With a large number of people migrating to cities, the health of the poor in urban areas has gained importance
One of the Millennium Development Goals that India is trying to achieve is reduced maternal, neonatal and infant mortality rates. It is quite a tough task for a country where the MMR, NMR and IMR are still in triple or double-digit figures. It is not that all of India is performing poorly. States like Kerala and Tamil Nadu have done well in bringing down the IMR, largely due to their health programmes.
Until now, the focus had been on rural women but with large populations migrating to cities and living in abject poverty, the spotlight is shifting to the health of the poor in the XII Five Year Plan. A programme to address the needs of residents of urban slums is on the anvil.
Suburban villages have grown to become towns but residents do not have access to clean drinking water, sanitation and waste disposal. And, the aim of the XII FYP would be to improve the life of people in these areas, according to Syeda Saiyidain Hameed, Member of Planning Commission, who was in Chennai recently to launch a centre of perinatology excellence at Sri Ramachandra University (SCOPE).
SCOPE provides the important link between the tertiary care centre and the primary or middle-level healthcare facility. Dr. Sayeda’s concern found echo when I heard Senthamizharasi’s story. She was seven months pregnant with her second child when her doctor in the DAE-run Hospital in Kalpakkam atomic power plant referred her to Ramachandra hospital in Porur. Here, she delivered her baby nine weeks ahead of term. But she returned home in health. There were scores of healthy children and their parents at the inauguration.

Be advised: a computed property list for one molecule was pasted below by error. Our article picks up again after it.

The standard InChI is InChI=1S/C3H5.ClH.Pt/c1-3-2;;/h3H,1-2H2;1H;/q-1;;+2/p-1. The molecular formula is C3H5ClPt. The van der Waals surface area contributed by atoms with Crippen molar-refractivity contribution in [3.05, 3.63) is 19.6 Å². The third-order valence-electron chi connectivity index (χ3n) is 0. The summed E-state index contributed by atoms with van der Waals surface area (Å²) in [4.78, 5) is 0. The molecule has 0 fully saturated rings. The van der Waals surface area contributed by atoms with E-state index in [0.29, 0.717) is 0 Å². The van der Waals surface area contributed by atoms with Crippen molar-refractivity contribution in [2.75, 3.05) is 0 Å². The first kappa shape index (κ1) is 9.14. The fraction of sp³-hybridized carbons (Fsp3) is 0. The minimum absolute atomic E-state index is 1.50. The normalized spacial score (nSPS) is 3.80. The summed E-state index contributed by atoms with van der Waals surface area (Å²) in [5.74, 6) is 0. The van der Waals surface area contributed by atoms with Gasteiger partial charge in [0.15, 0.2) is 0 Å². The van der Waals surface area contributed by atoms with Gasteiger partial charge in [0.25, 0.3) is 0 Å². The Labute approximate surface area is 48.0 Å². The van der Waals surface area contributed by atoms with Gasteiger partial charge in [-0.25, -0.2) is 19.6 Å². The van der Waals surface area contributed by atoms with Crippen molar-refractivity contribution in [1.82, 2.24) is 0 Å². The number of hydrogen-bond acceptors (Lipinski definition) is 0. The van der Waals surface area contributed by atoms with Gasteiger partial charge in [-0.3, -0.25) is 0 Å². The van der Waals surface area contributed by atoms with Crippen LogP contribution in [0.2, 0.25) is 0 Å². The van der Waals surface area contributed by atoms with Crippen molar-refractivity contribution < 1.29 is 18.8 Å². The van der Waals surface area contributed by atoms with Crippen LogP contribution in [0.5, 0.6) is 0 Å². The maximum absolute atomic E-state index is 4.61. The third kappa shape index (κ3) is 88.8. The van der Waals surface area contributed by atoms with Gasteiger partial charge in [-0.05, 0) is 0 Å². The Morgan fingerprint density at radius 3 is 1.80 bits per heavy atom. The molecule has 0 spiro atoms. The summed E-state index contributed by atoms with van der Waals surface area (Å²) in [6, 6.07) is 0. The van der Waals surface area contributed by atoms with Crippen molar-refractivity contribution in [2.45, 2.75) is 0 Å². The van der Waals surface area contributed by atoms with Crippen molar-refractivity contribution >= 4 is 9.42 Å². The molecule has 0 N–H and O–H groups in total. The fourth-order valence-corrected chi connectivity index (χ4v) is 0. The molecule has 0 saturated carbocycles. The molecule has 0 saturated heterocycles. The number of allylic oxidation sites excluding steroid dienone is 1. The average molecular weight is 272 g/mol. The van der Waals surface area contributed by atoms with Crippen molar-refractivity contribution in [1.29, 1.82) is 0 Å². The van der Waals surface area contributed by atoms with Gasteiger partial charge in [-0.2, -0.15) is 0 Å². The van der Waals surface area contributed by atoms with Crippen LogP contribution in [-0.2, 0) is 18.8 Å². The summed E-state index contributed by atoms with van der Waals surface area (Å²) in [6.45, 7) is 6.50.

SCOPE’s director Dharmapuri Vidyasagar, who sets store by low-cost interventions, says mothers are being taught to care for their infants using the Kangaroo-care technique, where the mother learns to keep the baby warm by holding it against her body as much as possible.
Dr. Sayeda, who attributed SCOPE’s achievement to skilled intervention, said under the XII Plan, the government proposes to train indigenous doctors and community workers in villages to impart health education and assist in spreading information about the government’s various health schemes such as universal vaccination. The government had come up with this proposal as these untrained healthcare professionals are sought-after in rural and tribal areas where doctors refuse to work. There are around four lakh “local doctors” whose skills could be developed and by “increasing the knowledge and providing deeper understanding of healthcare,” to the village women, they would be able to take care of the community.